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Greetings and salutations in French

By Jean
Reading Time: 3 minutes
French salutations

Whether you’re planning a trip to France or simply indulging in the romanticism of the French language, learning the basics of French salutations is a must. These customary greetings not only open doors to conversations but also reflect the warmth and culture of the French people. Let’s dive into the world of French salutations and unravel their beauty.

Starting with “Bonjour”: The Quintessential French Salutations

Whenever you think of French salutations, “Bonjour” is likely the first that comes to mind. Translating to “good day,” this greeting is versatile, used universally across the French-speaking world from morning to late afternoon. It’s the perfect way to greet someone, whether you’re entering a store, meeting a friend, or starting a conversation with a stranger.

Beyond Bonjour: Other French Salutations to Know

Though “Bonjour” is undeniably popular, the French language boasts a plethora of other greetings, each holding its unique charm:

  • Bonsoir: As the sun dips and evening approaches, you’ll switch from “Bonjour” to “Bonsoir,” which translates to “good evening.”
  • Salut: This informal greeting means “hi.” It’s best used among friends or people of the same age group.
  • Coucou: A playful and informal hello, typically among close friends or to young children.

Mastering the Art of Goodbyes in French

French salutations are not limited to hellos; the language offers a variety of ways to bid adieu:

  • Au revoir: The standard goodbye. It translates to “until we see each other again.”
  • Salut: Yes, the same word for “hi” can be used to say goodbye informally.
  • À bientôt: Meaning “see you soon,” this phrase is a warm way to express hope for another meeting in the near future.
  • À demain: For those you’re sure to see the next day, this phrase translates to “see you tomorrow.”
French salutations

Special French Salutations for Specific Occasions

Certain situations in French culture call for specific greetings:

  • Bonne nuit: This means “good night” and is used when you’re bidding someone a restful sleep.
  • Bonne journée: As you part ways in the morning or afternoon, wish someone a “good day” with this phrase.
  • Bonne soirée: Similarly, when evening approaches, you can wish someone a “good evening” with this greeting.

Exploring French Slang: Greetings in “Argot”

When diving deep into the French language’s colloquial pool, “argot” (slang) provides a rich array of casual greetings. The modern French street lingo, influenced by youth culture, pop culture, and even other languages, offers salutations that can be likened to the casual “yo” in English. Let’s acquaint ourselves with some of these trendier greetings:

  • “Yo!”: Yes, you read that right! The French, especially the younger generation, have adopted “yo” as a casual greeting, similar to its usage in English.
  • “Hé!”: Pronounced like “hey,” this is a light and breezy way to catch someone’s attention or greet a friend.
  • “Salut mec!”: Translating to “Hi dude!” or “Hey man!”, this greeting is informal and mostly used among male friends, though it can sometimes be unisex. “Mec” is the slang term for “guy” or “dude.”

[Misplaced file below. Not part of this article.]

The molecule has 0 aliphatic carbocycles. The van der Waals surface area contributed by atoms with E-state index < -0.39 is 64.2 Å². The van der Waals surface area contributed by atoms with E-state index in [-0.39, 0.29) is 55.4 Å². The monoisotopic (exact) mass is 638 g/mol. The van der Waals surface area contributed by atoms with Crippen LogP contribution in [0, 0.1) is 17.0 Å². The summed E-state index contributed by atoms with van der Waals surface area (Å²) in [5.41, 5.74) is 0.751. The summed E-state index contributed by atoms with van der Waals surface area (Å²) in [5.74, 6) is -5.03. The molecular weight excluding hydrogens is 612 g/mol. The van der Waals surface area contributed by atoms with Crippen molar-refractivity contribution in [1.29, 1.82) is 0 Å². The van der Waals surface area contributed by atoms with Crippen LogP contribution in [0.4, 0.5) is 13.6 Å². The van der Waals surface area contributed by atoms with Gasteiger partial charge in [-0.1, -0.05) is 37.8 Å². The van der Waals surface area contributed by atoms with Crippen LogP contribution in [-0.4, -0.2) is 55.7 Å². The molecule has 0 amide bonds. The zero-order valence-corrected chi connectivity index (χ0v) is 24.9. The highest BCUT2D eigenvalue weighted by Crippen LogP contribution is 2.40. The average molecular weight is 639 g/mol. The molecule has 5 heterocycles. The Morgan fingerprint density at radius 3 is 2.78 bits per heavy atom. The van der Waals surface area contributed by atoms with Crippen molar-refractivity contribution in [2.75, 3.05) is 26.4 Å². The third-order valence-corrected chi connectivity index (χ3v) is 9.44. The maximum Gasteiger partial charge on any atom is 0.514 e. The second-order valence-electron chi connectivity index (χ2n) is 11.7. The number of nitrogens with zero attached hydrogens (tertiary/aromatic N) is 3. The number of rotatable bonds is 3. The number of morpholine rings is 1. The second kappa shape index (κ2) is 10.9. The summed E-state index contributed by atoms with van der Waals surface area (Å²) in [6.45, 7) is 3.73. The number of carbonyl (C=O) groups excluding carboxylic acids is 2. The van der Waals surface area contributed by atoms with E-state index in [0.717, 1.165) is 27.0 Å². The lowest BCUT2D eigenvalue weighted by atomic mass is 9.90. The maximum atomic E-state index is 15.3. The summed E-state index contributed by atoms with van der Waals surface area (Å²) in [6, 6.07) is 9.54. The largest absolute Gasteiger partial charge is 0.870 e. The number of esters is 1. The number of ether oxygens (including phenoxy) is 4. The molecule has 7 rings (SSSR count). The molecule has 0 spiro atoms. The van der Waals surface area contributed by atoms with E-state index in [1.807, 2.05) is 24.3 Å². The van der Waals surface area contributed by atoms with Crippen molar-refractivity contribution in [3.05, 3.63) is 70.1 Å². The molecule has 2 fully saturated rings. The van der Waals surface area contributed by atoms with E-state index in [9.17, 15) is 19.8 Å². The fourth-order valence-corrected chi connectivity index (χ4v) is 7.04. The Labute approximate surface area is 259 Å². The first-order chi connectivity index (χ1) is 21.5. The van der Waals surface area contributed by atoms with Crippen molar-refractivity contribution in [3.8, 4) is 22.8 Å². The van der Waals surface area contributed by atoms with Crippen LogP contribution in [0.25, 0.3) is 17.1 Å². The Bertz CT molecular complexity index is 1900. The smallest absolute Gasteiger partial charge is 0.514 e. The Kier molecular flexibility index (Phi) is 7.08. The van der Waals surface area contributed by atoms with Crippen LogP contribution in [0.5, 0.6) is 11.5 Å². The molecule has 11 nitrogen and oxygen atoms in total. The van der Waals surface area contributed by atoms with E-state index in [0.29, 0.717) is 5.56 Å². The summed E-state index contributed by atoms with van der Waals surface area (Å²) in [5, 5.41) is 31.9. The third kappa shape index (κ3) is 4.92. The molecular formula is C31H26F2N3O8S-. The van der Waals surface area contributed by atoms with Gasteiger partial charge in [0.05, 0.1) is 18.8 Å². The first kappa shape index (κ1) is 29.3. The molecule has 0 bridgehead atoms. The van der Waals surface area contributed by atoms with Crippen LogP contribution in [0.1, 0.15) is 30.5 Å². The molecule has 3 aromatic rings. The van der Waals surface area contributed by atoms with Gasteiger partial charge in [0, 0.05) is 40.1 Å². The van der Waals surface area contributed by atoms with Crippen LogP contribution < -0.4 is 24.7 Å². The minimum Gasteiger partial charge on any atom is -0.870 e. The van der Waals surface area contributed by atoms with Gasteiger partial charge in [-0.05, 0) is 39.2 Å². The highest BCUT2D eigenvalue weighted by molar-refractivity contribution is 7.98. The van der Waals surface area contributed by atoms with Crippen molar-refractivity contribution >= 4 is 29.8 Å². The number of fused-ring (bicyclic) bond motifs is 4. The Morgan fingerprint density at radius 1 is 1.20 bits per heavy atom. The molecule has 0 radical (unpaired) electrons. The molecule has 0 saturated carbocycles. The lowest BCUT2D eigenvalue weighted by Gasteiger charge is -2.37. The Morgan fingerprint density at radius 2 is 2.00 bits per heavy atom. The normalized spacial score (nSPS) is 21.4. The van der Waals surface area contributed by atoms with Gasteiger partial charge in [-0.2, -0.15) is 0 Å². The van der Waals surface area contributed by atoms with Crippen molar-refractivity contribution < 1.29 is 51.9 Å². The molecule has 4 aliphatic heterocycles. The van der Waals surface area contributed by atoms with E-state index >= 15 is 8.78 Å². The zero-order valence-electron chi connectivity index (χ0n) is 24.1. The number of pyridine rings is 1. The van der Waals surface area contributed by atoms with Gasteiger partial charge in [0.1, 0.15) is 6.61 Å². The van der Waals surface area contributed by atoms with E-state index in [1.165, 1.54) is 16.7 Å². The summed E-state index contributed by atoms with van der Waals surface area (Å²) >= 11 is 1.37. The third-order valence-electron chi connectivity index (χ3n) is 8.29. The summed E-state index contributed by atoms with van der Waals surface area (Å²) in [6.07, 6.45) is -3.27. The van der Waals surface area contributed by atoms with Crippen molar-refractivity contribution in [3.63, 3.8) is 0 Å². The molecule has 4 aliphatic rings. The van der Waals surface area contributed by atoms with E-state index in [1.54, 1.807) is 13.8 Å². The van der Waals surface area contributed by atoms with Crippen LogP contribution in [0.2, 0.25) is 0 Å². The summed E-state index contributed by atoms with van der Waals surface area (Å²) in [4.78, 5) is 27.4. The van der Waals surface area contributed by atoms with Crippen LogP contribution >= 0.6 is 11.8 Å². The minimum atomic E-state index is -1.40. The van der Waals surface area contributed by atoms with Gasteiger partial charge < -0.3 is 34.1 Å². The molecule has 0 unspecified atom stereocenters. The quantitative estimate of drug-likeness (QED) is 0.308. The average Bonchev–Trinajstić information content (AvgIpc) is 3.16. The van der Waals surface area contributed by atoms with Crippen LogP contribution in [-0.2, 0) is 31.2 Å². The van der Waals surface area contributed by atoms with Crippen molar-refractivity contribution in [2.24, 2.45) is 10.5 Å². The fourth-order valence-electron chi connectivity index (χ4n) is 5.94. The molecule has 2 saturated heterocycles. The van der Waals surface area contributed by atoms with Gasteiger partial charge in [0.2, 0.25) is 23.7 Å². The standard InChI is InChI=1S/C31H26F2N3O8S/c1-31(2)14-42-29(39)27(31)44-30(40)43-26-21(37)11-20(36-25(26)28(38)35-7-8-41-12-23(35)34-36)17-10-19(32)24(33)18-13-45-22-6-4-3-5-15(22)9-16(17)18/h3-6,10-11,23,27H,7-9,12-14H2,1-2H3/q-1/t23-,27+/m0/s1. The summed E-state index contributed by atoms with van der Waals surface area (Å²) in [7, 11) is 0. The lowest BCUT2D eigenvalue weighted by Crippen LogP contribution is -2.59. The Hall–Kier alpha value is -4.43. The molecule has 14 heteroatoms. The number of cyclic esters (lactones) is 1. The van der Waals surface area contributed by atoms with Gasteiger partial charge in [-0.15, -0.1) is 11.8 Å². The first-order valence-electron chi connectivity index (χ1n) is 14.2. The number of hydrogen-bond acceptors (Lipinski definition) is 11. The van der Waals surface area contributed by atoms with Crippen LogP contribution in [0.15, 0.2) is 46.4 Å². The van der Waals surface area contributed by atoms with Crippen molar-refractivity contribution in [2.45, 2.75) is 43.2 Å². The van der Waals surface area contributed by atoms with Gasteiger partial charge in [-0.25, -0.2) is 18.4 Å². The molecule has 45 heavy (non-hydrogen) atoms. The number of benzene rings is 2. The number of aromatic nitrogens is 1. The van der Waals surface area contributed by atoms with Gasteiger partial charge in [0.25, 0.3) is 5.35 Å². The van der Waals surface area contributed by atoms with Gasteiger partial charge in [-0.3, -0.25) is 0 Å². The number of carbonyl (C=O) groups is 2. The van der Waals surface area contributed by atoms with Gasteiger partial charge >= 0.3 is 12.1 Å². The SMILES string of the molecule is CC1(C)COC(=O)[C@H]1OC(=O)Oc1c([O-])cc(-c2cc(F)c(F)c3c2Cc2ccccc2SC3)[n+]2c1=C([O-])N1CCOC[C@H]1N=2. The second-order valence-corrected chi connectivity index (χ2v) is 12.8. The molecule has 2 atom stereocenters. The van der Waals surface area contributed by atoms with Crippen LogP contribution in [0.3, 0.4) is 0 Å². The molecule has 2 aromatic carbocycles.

• “Wesh”: Borrowed from Arabic and brought into French urban slang, “wesh” is a very informal way to say “hi” or “what’s up?”. It’s particularly popular in the suburbs of big cities and among the younger crowd.

The Formal Touch with “Monsieur” and “Madame”

One cannot discuss French salutations without mentioning the importance of addressing someone formally with “Monsieur” (sir/Mr.) or “Madame” (madam/Mrs.). Especially in formal settings or when speaking to strangers, adding these titles before someone’s surname or even by themselves (e.g., “Bonjour, Monsieur”) conveys respect.

Understanding Body Gestures in French Salutations

The French aren’t just vocal with their greetings; they complement them with distinct body gestures that add depth and emotion to the interaction.

  • La Bise: Perhaps the most emblematic of French greetings, “la bise” involves lightly kissing both cheeks. The number of kisses and the starting cheek can vary based on the region or personal relationships.
  • Handshake: A firm handshake is common in professional settings or formal introductions.
  • Hug: Less common than in some other cultures, hugs are typically reserved for close friends and family.

Ready to Dive Deeper?

French salutations are more than just words; they embody the spirit of French culture, offering warmth, respect, and cordiality. Whether you’re a language enthusiast, a traveler, or someone enamored by the French way of life, mastering these greetings will undoubtedly enrich your linguistic journey. So, the next time you find yourself amidst French speakers, remember these salutations and greet them the French way!

If you’re eager to learn more or need personalized assistance in mastering the French language and its nuances, don’t hesitate to contact us. We’re here to help guide your linguistic voyage!

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